Two years ago, Brigit Clarke-Smith began a group called Atheists Anonymous at the La Costa Glen retirement community in Carlsbad, California. It’s not exactly “anonymous” — many of the members are very open about their atheism — but the name suggests that atheists may be better off keeping their beliefs to themselves.
We don’t ever talk much about elderly atheists in our movement (outside of the topic of death itself), but it turns out life in this retirement community is no more pleasant for atheists than it is pretty much everywhere else:
“I’ve been called anti-Christ, I have been called a Jew lover, and one day I was standing in our mail room, and two ladies were looking at a poster that said ‘Brigit Clarke-Smith, Questions? Call Me,’” Clarke-Smith said. “And one of them said, ‘you see this woman’s name? She’s a sinner, she’s going to Hell, and she’s going to burn forever.’”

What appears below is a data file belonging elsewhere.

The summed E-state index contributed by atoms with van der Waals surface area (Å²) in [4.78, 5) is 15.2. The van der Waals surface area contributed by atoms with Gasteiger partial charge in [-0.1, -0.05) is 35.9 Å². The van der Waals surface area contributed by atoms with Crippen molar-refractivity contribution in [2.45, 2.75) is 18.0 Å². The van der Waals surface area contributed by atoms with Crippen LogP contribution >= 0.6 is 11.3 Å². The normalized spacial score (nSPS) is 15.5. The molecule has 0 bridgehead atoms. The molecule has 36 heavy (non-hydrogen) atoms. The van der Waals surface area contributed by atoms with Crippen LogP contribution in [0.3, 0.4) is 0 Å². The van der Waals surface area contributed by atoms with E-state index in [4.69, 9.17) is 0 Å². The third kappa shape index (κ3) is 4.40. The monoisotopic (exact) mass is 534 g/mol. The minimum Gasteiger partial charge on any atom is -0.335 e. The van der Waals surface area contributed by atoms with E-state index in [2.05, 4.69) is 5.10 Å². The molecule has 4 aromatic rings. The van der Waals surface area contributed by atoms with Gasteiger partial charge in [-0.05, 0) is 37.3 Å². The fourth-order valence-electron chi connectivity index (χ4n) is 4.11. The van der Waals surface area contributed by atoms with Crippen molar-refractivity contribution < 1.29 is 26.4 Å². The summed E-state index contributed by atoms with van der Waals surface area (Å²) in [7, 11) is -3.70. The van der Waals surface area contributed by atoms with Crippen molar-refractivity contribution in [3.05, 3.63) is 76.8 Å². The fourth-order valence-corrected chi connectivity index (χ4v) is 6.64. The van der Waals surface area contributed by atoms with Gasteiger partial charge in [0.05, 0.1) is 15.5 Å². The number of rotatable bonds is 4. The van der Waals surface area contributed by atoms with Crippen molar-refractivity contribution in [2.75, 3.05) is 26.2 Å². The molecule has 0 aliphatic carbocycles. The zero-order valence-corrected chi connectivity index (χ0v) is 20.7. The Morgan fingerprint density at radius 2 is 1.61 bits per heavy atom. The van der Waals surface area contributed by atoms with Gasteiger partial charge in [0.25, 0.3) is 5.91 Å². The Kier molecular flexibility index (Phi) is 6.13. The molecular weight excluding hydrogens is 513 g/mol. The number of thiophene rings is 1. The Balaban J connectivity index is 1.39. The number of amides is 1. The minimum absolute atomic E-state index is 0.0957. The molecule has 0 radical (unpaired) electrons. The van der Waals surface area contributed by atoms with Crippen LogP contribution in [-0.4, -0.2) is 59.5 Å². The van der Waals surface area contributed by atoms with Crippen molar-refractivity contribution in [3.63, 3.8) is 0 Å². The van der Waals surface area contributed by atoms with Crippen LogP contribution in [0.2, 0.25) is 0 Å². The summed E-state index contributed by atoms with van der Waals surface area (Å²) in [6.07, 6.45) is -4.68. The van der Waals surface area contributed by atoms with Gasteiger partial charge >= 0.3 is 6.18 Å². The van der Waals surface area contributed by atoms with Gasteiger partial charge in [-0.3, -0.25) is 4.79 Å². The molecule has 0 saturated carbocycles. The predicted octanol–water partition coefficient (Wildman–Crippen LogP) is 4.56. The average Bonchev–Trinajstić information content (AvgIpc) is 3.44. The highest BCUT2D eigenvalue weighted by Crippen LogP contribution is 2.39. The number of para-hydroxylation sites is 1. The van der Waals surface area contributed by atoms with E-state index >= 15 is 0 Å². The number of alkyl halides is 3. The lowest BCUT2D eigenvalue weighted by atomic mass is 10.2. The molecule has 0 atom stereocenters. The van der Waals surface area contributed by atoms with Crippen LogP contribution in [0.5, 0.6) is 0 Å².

Eliane Pepper, another La Costa Glenner, was raised as an atheist. She said she sees far less acceptance of atheists among her generation.
“I think that with the younger group, 20s, 30s, it is highly acceptable, nobody really cares if you’re Catholic or atheist, a Jew, whatever,” she said. “It’s never talked about. I think it’s us, the older generation, that continue to label it.”
Hats off to Claire Trageser at KPBS for the fantastic report.